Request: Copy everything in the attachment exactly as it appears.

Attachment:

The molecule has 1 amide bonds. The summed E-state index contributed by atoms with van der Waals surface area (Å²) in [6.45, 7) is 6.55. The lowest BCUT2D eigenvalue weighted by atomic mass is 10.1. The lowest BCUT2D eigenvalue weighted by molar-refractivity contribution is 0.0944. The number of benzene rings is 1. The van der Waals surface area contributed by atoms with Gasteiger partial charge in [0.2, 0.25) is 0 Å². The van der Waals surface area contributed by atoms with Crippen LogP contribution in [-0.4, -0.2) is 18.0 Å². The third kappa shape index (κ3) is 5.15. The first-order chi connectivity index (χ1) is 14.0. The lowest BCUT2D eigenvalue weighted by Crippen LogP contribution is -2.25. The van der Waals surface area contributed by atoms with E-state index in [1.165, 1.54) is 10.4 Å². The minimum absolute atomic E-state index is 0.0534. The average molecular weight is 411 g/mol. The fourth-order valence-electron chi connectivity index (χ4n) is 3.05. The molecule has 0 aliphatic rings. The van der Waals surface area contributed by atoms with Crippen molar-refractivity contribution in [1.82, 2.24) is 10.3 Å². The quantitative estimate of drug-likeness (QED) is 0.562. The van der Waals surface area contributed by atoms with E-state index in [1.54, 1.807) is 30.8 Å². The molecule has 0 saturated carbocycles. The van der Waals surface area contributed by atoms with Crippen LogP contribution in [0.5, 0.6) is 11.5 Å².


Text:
The molecule has 1 amide bonds. The summed E-state index contributed by atoms with van der Waals surface area (Å²) in [6.45, 7) is 6.55. The lowest BCUT2D eigenvalue weighted by atomic mass is 10.1. The lowest BCUT2D eigenvalue weighted by molar-refractivity contribution is 0.0944. The number of benzene rings is 1. The van der Waals surface area contributed by atoms with Gasteiger partial charge in [0.2, 0.25) is 0 Å². The van der Waals surface area contributed by atoms with Crippen LogP contribution in [-0.4, -0.2) is 18.0 Å². The third kappa shape index (κ3) is 5.15. The first-order chi connectivity index (χ1) is 14.0. The lowest BCUT2D eigenvalue weighted by Crippen LogP contribution is -2.25. The van der Waals surface area contributed by atoms with E-state index in [1.165, 1.54) is 10.4 Å². The minimum absolute atomic E-state index is 0.0534. The average molecular weight is 411 g/mol. The fourth-order valence-electron chi connectivity index (χ4n) is 3.05. The molecule has 0 aliphatic rings. The van der Waals surface area contributed by atoms with Crippen molar-refractivity contribution in [1.82, 2.24) is 10.3 Å². The quantitative estimate of drug-likeness (QED) is 0.562. The van der Waals surface area contributed by atoms with E-state index in [1.54, 1.807) is 30.8 Å². The molecule has 0 saturated carbocycles. The van der Waals surface area contributed by atoms with Crippen LogP contribution in [0.5, 0.6) is 11.5 Å².